Health minister critical of NDP

Health minister critical of NDP The government's health minister is accusing the NDP of taking credit for an inquest into the deaths of two women who had been treated at The Watson Lake Community Hospital.

The government’s health minister is accusing the NDP of taking credit for an inquest into the deaths of two women who had been treated at The Watson Lake Community Hospital.

Teresa Ann Scheunert, 47, died June 21, 2012 and Mary Johnny, 60, died less than two months later on Aug. 9.

Earlier this week, Yukon Chief Coroner Kirsten Macdonald called a single inquest into the two deaths.

This came after the government refused opposition pressure to call its own public inquiry into the facts.

“(The coroner’s office) is an independent office, it has the responsibility to determine the facts around unexplained or unexpected deaths. It’s her job to give recommendations,” Heath and Social Services Minister Doug Graham said. “I’ve said over and over that we don’t interfere this those operations, that we believe the coroner’s office will do the right thing.”

An inquest’s jury has the option of making recommendations regarding how to prevent similar deaths in the future. They do not assign guilt or legal responsibility.

Despite not calling an inquiry, Graham said he’s not surprised Macdonald called an inquest.

“I think that she sees that there probably are some unexplained issues in Watson Lake and that a coroner’s inquest is the best way to explain or unravel all of the facts surrounding those deaths.”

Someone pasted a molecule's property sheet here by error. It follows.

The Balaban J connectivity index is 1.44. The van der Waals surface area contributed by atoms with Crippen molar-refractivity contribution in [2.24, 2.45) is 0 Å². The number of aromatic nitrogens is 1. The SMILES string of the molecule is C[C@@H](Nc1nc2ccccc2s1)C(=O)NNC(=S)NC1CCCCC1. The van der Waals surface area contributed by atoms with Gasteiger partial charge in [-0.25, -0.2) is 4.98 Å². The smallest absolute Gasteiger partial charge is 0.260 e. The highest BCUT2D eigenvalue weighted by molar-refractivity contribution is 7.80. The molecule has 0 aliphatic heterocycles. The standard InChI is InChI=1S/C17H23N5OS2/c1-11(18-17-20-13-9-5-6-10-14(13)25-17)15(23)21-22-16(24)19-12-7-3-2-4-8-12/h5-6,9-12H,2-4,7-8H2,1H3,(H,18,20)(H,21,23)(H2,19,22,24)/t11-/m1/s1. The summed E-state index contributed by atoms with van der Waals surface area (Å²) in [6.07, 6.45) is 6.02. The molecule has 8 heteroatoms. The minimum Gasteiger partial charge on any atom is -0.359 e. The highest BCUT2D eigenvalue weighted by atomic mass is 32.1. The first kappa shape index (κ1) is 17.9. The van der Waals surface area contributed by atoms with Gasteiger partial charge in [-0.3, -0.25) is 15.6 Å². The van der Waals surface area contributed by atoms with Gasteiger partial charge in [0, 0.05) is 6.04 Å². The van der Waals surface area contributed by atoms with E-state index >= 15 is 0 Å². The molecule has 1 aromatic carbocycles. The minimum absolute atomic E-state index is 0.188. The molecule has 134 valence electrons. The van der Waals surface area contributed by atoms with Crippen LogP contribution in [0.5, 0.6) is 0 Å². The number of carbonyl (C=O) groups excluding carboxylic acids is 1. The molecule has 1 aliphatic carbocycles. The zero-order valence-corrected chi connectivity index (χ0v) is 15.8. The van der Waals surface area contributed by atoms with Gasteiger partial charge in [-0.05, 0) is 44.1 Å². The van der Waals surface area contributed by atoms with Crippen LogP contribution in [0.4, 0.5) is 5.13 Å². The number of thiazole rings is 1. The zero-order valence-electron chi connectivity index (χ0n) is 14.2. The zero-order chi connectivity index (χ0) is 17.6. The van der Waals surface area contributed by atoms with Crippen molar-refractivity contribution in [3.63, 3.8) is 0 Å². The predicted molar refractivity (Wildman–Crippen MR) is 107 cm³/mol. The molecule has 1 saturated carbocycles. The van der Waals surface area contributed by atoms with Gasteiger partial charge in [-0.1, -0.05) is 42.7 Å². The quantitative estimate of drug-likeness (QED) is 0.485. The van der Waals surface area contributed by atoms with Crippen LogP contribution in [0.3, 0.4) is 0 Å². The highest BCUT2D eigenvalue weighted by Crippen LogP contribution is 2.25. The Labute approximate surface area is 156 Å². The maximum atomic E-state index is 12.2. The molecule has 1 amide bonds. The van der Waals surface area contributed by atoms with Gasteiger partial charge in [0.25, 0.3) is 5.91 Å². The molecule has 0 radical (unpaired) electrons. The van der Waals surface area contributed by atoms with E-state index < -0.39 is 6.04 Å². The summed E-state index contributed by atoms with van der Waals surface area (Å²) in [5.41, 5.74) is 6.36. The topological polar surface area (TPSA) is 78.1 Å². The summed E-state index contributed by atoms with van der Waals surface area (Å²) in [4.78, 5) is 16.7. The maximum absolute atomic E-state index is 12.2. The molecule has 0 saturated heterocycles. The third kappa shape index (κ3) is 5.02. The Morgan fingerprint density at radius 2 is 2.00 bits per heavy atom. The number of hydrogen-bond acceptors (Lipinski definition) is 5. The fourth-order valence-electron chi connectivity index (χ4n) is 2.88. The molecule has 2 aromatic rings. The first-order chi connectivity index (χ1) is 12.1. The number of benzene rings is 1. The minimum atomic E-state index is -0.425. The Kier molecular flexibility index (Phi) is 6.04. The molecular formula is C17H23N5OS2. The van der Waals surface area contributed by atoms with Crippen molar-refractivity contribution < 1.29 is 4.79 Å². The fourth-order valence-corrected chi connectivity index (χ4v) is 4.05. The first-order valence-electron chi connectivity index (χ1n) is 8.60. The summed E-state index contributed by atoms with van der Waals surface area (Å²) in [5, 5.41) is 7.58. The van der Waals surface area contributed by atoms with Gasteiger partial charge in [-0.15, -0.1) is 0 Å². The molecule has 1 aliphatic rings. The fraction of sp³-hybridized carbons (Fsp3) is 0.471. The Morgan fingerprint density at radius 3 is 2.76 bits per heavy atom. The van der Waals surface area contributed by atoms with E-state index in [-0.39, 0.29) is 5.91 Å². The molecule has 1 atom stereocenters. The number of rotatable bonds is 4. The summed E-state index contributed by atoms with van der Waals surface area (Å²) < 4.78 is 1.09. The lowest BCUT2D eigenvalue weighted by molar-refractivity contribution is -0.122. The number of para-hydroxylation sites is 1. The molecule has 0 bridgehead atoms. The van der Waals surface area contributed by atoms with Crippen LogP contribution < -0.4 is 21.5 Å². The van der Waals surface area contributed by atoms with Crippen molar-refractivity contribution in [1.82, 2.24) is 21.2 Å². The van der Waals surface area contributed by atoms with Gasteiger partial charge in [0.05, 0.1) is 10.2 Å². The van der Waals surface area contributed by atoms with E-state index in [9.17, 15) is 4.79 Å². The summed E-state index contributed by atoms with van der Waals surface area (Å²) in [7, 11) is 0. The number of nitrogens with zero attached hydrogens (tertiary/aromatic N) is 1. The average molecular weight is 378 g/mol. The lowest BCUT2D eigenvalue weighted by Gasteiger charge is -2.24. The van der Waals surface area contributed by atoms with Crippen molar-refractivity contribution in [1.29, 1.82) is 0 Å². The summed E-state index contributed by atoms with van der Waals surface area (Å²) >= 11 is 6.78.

He criticized the Official Opposition.

“The opposition is claiming some sort of credit. That is so sad. They’re saying that unless they had done this, the coroner wouldn’t have made this decision. That’s insulting to the coroner, it’s inappropriate,” Graham said.

“I think that if everyone had taken a step backwards two weeks ago, this decision would still have been reached by the coroner because in hindsight, there’s no doubt in my mind it’s the right thing to do.”

Just Posted

Turn that frown upside down: New radar monitors drivers’ speed

The sign, complete with emojis to tell you how you’re doing, will move between 10 locations in Whitehorse

Canadian justice system can benefit from Indigenous practices, MMIWG chief commissioner says

The Canadian justice system would benefit from learning about and adopting Indigenous… Continue reading

Below-average salmon season forecasted for transboundary rivers

Fisheries and Oceans Canada has forecasted a largely below-average season for salmon… Continue reading

Yukon government discontinues lawsuit over Dawson wastewater treatment plant

A government lawyer filed a notice of discontinuance to Yukon Supreme Court Feb. 19.

Photos: Rendezvous 2020

Some shots from this year’s festivities

History Hunter: Yukoners honoured for their contributions to Yukon history

The Yukon Historical and Museums Association handed out the 36th Annual Yukon Heritage Awards

Yukonomist: Whitehorse through the eyes of an app

You probably don’t use an app to decide where to dine out… Continue reading

Today’s mailbox: free transit

Letters to the editor published Feb. 26

Local skiers compete in 2020 Yukon Cross Country Ski Championships

The event included dozens of racers competing in mass-start skate races

Tr’ondëk Hwëch’in to hold general election in April

On top of voting for chief, three councillors, citizens will vote for a deputy chief for first time

Yukon’s minimum wage set to increase by $1 to $13.71 in April

The increase will make the Yukon’s minimum wage the fourth-highest in the country

City news, briefly

Some of the decisions made at the Whitehorse council meeting on Feb 17

Yukonomist: Three questions on Yukon Zinc and China

The case heard recently in Yukon Supreme Court is particularly troubling

Most Read